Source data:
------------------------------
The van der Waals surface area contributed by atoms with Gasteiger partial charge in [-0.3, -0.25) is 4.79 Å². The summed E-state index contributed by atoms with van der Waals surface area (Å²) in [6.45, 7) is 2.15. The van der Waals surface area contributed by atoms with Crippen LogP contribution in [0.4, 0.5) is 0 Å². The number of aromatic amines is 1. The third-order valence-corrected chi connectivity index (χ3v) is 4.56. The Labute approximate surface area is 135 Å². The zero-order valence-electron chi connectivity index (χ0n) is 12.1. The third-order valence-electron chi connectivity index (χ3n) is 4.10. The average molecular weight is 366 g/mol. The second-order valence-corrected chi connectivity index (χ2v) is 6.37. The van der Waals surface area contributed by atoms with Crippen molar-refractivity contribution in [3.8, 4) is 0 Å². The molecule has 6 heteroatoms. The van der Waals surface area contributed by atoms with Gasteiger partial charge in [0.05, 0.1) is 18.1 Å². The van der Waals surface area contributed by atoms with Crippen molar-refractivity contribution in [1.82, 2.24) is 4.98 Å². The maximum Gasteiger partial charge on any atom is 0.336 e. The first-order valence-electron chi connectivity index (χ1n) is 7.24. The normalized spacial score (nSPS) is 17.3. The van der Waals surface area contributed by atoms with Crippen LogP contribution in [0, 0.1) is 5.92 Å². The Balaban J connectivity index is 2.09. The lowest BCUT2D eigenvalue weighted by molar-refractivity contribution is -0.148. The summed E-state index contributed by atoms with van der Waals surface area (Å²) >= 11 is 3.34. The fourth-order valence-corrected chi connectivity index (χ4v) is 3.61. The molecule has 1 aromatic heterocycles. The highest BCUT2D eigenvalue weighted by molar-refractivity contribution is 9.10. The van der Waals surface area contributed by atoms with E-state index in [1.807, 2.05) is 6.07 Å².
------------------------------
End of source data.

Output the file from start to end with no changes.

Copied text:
The van der Waals surface area contributed by atoms with Gasteiger partial charge in [-0.3, -0.25) is 4.79 Å². The summed E-state index contributed by atoms with van der Waals surface area (Å²) in [6.45, 7) is 2.15. The van der Waals surface area contributed by atoms with Crippen LogP contribution in [0.4, 0.5) is 0 Å². The number of aromatic amines is 1. The third-order valence-corrected chi connectivity index (χ3v) is 4.56. The Labute approximate surface area is 135 Å². The zero-order valence-electron chi connectivity index (χ0n) is 12.1. The third-order valence-electron chi connectivity index (χ3n) is 4.10. The average molecular weight is 366 g/mol. The second-order valence-corrected chi connectivity index (χ2v) is 6.37. The van der Waals surface area contributed by atoms with Crippen molar-refractivity contribution in [3.8, 4) is 0 Å². The molecule has 6 heteroatoms. The van der Waals surface area contributed by atoms with Gasteiger partial charge in [0.05, 0.1) is 18.1 Å². The van der Waals surface area contributed by atoms with Crippen molar-refractivity contribution in [1.82, 2.24) is 4.98 Å². The maximum Gasteiger partial charge on any atom is 0.336 e. The first-order valence-electron chi connectivity index (χ1n) is 7.24. The normalized spacial score (nSPS) is 17.3. The van der Waals surface area contributed by atoms with Crippen LogP contribution in [0, 0.1) is 5.92 Å². The Balaban J connectivity index is 2.09. The lowest BCUT2D eigenvalue weighted by molar-refractivity contribution is -0.148. The summed E-state index contributed by atoms with van der Waals surface area (Å²) >= 11 is 3.34. The fourth-order valence-corrected chi connectivity index (χ4v) is 3.61. The molecule has 1 aromatic heterocycles. The highest BCUT2D eigenvalue weighted by molar-refractivity contribution is 9.10. The van der Waals surface area contributed by atoms with E-state index in [1.807, 2.05) is 6.07 Å².